On December 19th, 1944, the 101st Airborne division of the US Army advanced into Bastogne, Belgium. The last great German offensive of the Second World War had kicked the Americans where it hurt two days previously and the rest of the Army was retreating. The paratroopers lacked winter clothing and were short on ammunition. They immediately began supporting elements of the 10th Armored division before withdrawing into the perimeter of the city. By December 21st, they were surrounded, along with an all-black field artillery battalion (the 969th) and collected stragglers from other US units (organized into "team SNAFU").
The total force, just over a division and a half under the leadership of Brigadier General McAuliffe of the 101st, repulsed another 6 days of furious attacks from a two division Panzer corps, an infantry division and elements of a Panzergrenadier division. After Gen. McAuliffe replied to a German surrender demand on the 22nd with "Nuts!", Col. Joseph H. Harper of the 327th Glider Infantry Regiment added, "Go to hell." Elements of the 4th Armored division from Patton's 3rd US Army broke through and lifted the siege on the 27th. To this day, none of the members of the 101st have agreed they needed to be rescued. They simply needed to clear out their wounded and get more ammunition. The 101st had the Germans right were they wanted them.
How does this history relate to Steeler football? Over the jump.Now calm down. I'm not equating what happens in a game with one of the finest, desperate stands in US military history. One is far more important than the other, on many orders of magnitude. I bring up this story because I want to talk about the similarities in mindset between two very different organizations. This article I ran across today inspired me:
Already, the Steelers are bracing for the swarm of attention that will follow Roethlisberger's return Monday. Linebacker James Harrison has already growled he doesn't want Roethlisberger seen as some one-man team who will save them.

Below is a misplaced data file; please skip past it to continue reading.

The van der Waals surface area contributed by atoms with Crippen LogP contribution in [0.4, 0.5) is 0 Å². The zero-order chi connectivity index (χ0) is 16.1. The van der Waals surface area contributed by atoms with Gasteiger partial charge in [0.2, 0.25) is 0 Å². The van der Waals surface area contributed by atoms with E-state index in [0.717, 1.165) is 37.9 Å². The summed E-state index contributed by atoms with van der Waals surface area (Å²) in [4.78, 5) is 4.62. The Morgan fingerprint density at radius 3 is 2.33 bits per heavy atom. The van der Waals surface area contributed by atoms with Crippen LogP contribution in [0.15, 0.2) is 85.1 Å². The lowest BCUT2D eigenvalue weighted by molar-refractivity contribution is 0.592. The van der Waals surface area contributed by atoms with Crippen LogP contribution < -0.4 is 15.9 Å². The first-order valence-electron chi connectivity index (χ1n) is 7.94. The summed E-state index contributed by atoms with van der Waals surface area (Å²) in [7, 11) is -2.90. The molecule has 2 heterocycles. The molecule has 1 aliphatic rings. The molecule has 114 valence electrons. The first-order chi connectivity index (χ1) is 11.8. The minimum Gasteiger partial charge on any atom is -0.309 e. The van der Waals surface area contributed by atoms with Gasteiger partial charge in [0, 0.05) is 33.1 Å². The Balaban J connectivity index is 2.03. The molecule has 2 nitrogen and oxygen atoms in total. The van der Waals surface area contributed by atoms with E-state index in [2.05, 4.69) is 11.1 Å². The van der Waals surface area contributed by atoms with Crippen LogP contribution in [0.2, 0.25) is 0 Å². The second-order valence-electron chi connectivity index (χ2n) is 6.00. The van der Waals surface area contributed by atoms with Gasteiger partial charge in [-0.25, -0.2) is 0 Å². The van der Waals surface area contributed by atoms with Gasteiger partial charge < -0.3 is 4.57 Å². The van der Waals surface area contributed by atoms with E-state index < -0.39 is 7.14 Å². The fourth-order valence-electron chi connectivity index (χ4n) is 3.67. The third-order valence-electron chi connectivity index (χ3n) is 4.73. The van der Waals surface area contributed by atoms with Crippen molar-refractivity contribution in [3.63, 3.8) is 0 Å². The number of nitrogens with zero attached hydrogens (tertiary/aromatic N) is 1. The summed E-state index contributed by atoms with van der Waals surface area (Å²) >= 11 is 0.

Elite formations and organizations get the toughest, nastiest assignments. Complicated, bloody assaults or rushing to save a situation that seems impossible to rescue fall to the "tough guys". The mindset of the Steeler defense is very similar to the 101st in 1944. Someone else dropped the ball, needs our help, left us holding the bag and ain't around right now. Forget just holding the bag and "surviving", we're going to take it and kick some ass with it. And if that other guy shows back up, that's great, he can lend a hand, but we're doing just fine, thanks. Pass some more ammo, mac.
This is beyond some contrived "nobody believed in us/us against the world" football mumbo jumbo. What we're seeing out of the Steelers is self recognition; the Steelers know, like the 101st, that they are the best at what they do. Like the men of the Airborne who worked harder, took impossible missions and proved time and again they were the best, the men wearing black and gold know they are elite, trust the man next to them is elite and simply are wondering why it took the rest of us so long to figure this out. Win or lose on Sunday (and I believe they're going to win, they've got the Ravens right where they want them), I believe we are seeing a special Steeler team that doesn't need some guy to ride in on a tank to the rescue. They just need a guy to clear the wounded, pass some ammo and lend a hand.
After they were "rescued," the 101st went over to the attack, kicking ass for another three weeks before being pulled off the line. Eisenhower was concerned they might try and win the whole war on their own.